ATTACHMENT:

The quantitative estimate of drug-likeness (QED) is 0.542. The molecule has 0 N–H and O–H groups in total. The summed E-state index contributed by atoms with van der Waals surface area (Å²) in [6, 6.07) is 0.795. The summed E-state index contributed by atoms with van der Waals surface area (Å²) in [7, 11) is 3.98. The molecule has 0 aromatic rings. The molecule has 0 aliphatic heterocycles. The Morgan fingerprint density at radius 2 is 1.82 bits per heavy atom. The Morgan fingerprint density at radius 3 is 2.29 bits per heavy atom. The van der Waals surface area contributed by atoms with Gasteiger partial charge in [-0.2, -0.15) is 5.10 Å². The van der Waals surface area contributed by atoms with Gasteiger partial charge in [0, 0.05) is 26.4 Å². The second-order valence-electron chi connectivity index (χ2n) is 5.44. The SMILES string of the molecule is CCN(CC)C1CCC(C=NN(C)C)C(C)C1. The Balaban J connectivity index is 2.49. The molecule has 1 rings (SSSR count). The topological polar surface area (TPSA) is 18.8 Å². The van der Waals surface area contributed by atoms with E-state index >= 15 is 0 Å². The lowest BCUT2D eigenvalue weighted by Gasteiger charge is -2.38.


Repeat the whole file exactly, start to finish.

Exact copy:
The quantitative estimate of drug-likeness (QED) is 0.542. The molecule has 0 N–H and O–H groups in total. The summed E-state index contributed by atoms with van der Waals surface area (Å²) in [6, 6.07) is 0.795. The summed E-state index contributed by atoms with van der Waals surface area (Å²) in [7, 11) is 3.98. The molecule has 0 aromatic rings. The molecule has 0 aliphatic heterocycles. The Morgan fingerprint density at radius 2 is 1.82 bits per heavy atom. The Morgan fingerprint density at radius 3 is 2.29 bits per heavy atom. The van der Waals surface area contributed by atoms with Gasteiger partial charge in [-0.2, -0.15) is 5.10 Å². The van der Waals surface area contributed by atoms with Gasteiger partial charge in [0, 0.05) is 26.4 Å². The second-order valence-electron chi connectivity index (χ2n) is 5.44. The SMILES string of the molecule is CCN(CC)C1CCC(C=NN(C)C)C(C)C1. The Balaban J connectivity index is 2.49. The molecule has 1 rings (SSSR count). The topological polar surface area (TPSA) is 18.8 Å². The van der Waals surface area contributed by atoms with E-state index >= 15 is 0 Å². The lowest BCUT2D eigenvalue weighted by Gasteiger charge is -2.38.